The excitably of the southern Italian and the Hebrew are well known. It is easy to excite in them almost maniacal action. The stolidity and indifference of the Slav would suggest melancholia if presented by the Hebrew. The sanity of an Englishman would be questioned if on slight provocation he evinced the external manifestation of emotion that would occur in the Sicilian. The German girl takes her examination seriously and her sanity would at once be suspected if she saw the same reason for light remark and laughter as the girl from Inland.

Some races are extremely emotional, others slow; and unless the normal is known it is impossible to pick the abnormal. In short, in determining mental conditions by inspection the first essential is to determine the race or type of the individual and to have a good knowledge of his racial characteristics. To the trained examiner the facial expression, attitude, mannerism and dress convey an expression of understanding.

It would be difficult for an examiner not familiar say with the Syrian peasant type to form any opinion of his mental calibre from his appearance or attitude alone. A few questions will determine reaction and orientation. If from this nothing is noted the alien may be allowed to pass, otherwise he is held for a more complete mental examination.

It is impracticable under the present law and facilities to consider every alien a possible mental defective and subject him to complete examination unless on primary inspection there were some signs of mental disorder. With the feeble-minded, the facial expression and attitude is a valuable index except in the high-grade types where it is negligible and is them a matter of judgment and experience of the examiner (based upon the normal) to decide how much lower the suspect is in the mental scale, considering all the factors of race, previous environment and education.

Owing to the lack of agreement among experts as to where the normal ends, the mental problem is a difficult one. The term mental instability, psychopathic tendency or constitutionally inferior can be referred to a class whose mental organization is of the weakest, yet showing no definite mental symptom at present, would go on normally in primitive surroundings but on slight stress such as found in a new country with its disappointments, its strange language and customs become mentally disordered.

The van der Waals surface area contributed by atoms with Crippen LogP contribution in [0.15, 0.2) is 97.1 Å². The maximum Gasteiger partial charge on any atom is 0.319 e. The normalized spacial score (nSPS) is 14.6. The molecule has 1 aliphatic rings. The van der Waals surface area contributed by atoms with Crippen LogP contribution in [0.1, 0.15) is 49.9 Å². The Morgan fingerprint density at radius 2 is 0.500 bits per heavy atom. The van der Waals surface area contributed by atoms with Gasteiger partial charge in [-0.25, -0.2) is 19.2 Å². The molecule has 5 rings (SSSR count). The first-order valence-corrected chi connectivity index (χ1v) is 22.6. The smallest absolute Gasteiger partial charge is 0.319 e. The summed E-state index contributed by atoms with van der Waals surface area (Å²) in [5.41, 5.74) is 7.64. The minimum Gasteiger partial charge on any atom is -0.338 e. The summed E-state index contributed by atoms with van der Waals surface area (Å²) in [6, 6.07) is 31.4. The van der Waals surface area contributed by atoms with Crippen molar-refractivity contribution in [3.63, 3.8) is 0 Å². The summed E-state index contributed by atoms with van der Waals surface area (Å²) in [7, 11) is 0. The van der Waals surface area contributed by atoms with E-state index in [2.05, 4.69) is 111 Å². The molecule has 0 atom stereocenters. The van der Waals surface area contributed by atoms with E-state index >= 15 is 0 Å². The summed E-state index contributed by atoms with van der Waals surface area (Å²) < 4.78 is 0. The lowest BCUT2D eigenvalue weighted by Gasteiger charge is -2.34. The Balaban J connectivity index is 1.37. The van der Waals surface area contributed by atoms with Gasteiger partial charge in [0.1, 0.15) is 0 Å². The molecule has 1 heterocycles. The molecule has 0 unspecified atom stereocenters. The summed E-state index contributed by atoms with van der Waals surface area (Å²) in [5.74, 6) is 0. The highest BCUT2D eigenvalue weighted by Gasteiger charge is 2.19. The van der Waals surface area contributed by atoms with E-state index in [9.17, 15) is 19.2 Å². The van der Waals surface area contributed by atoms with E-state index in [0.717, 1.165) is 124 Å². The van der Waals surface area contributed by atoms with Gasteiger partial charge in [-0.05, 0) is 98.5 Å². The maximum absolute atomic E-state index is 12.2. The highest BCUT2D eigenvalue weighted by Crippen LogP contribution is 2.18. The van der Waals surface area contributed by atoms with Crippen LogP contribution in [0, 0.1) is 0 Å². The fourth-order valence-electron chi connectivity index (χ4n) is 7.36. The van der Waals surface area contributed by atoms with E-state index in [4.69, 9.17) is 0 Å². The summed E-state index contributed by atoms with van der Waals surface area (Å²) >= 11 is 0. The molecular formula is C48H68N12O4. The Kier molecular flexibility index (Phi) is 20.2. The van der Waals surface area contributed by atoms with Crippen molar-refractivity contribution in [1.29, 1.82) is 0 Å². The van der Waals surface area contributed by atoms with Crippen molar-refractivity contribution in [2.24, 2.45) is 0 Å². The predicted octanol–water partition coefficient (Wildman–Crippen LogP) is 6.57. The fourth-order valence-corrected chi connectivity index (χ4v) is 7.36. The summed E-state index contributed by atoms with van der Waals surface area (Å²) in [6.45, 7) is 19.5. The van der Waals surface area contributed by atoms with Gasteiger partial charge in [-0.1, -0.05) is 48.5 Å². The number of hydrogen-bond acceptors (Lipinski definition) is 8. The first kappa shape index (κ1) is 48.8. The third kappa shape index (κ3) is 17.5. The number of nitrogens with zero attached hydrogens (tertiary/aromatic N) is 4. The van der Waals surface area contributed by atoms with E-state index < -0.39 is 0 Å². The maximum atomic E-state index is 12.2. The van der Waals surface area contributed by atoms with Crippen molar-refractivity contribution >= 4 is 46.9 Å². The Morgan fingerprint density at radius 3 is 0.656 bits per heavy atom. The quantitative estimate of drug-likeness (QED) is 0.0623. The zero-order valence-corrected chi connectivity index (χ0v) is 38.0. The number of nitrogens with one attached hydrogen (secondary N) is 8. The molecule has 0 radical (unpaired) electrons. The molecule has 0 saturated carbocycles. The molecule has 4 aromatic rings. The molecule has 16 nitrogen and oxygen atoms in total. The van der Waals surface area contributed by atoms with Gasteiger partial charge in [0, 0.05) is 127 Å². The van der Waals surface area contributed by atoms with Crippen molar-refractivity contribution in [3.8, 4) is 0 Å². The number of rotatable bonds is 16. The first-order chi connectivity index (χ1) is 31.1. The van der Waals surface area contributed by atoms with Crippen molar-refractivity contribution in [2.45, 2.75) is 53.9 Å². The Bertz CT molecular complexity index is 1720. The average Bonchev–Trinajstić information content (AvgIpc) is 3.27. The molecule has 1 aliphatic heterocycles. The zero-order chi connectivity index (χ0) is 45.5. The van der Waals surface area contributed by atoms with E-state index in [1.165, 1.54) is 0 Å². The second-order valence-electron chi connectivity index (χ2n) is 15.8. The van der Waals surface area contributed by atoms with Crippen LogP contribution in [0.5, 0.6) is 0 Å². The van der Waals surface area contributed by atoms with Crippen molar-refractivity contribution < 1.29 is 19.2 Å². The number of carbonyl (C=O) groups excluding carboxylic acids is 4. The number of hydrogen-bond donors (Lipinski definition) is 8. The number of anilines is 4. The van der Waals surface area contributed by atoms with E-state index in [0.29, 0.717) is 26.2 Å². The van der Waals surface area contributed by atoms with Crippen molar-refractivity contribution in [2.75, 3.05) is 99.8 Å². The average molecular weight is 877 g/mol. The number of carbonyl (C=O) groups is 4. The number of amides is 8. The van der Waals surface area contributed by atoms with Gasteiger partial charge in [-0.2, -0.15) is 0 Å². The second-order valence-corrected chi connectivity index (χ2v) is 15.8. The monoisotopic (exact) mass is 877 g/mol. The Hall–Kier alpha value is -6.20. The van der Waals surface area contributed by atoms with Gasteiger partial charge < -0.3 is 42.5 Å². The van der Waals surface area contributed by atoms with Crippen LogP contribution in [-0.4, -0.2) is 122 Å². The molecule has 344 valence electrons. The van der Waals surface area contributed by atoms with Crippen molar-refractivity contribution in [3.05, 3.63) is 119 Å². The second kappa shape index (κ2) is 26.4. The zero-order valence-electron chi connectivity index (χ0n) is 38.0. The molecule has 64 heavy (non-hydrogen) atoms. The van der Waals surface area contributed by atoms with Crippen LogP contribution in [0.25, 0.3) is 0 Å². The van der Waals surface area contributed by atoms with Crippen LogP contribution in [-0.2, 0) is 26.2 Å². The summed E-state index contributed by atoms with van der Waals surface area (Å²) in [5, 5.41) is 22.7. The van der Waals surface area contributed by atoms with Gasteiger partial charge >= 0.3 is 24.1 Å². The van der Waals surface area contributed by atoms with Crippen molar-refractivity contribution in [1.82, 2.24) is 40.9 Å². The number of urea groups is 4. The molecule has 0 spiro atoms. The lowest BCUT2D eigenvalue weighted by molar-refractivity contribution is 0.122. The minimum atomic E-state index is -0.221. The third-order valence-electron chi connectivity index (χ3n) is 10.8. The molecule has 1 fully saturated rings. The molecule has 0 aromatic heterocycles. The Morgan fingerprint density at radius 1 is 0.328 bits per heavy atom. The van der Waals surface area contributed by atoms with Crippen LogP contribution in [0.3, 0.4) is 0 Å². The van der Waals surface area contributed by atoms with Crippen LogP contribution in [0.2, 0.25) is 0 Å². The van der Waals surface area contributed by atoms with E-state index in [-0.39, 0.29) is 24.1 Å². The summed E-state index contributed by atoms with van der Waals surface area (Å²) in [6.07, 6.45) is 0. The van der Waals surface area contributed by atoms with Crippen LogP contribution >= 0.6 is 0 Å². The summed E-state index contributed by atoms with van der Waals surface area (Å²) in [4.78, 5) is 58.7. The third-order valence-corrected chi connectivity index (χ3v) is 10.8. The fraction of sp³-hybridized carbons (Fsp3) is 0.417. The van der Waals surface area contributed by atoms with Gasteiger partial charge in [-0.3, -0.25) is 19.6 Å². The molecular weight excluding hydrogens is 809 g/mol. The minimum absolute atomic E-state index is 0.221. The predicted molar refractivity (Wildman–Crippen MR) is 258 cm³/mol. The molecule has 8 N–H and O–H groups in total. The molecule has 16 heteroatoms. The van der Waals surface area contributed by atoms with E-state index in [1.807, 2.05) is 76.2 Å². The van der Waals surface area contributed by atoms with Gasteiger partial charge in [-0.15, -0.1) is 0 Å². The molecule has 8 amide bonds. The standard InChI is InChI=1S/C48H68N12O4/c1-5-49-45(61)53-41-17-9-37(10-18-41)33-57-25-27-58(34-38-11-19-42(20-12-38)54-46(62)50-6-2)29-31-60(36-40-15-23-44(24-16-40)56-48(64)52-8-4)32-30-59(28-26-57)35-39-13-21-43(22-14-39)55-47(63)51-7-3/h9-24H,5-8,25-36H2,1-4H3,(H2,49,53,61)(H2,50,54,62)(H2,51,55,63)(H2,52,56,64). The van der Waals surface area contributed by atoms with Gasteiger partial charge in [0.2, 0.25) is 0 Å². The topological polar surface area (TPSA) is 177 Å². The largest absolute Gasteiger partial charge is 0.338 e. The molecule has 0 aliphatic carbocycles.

Inveetigatoni that have given careful study of the subject agree that the medical inspection is no farce. Examiners that have had years of experience in the service have seen a marked increase in efficiency due to experience and increased facilities. It is by no means perfect but is being improved as fast as Congress will grant authority and facilities. There are still many loopholes and any attempt to seal them is naturally fought bitterly by those interested in keeping an open gate.

Rarely are newspaper or magazine articles on the subject tact but rather sentimental fiction with just enough fact to give a foundation for a good story.

Every time a defective is admitted it is an inducement for many more to try. If the public were truthfully informed it would result in the country receiving a better physical and mental type of immigrant and in turn the immigrant would or could have better treatment and protection.

It has been estimated that out of the alien head tax of $4.00 about twelve cents pays the art of the present Inspection. If this is true the public treasury in certainly not being drained by the medical department.

The work is hazardous and requires men of good physique. Furthermore, they must be interested in the subject in order to pay close attention to their work. In the busy season the constant standing and mental concentration tend to produce breakdown and there is always the chance of contracting contagions diseases.


Owing to the recent agitation concerning immigration, the timely subject in this number will bear careful reading. A review of the Immigration Service annual reports show that the most important function of the immigration inspection lies in the medical examination. If an alien is sound in body and mind he is not likely to do much harm. A careful appraisal of our human imports then is a serious matter and one to require thought. Doubtless more aliens are held and appeals taken for medical reasons, directly or indirectly, than any other.

Dr. Nute has had a broad experience in immigration work and a chance to see all sides, having been stationed on. the Canadian border, Ellis Island, N. Y., and at the port of Boston. He shows that from the earliest times undesirables have been attracted to this country; that as communities grew restriction followed just as naturally against the alien human being as; the alien goods in the market. of trade.

Among the early adventurers were persons sent to America to serve out penal offences, to escape prosecution, and persons suffering from the Wanderlust. Among the latter were many types that undoubtedly today would be recognized as mental defectives. Later on those who had acquired settlement, having defective relatives, were naturally anxious to have the defective relative at hand, more particularly so when American institutions gained the reputation of dealing more kindly with the inmates than the home asylums.

It is important to understand that it is only since 1903 that financial penalty has been placed upon the steamship companies in addition to returning the alien to the port of embarkation of his home town. Also that there is always the appeal, hence the chance of a good gamble, as the ship has to return to Europe in the natural course of events. It is only since 1907 that the feeble-minded have been manditorily restricted.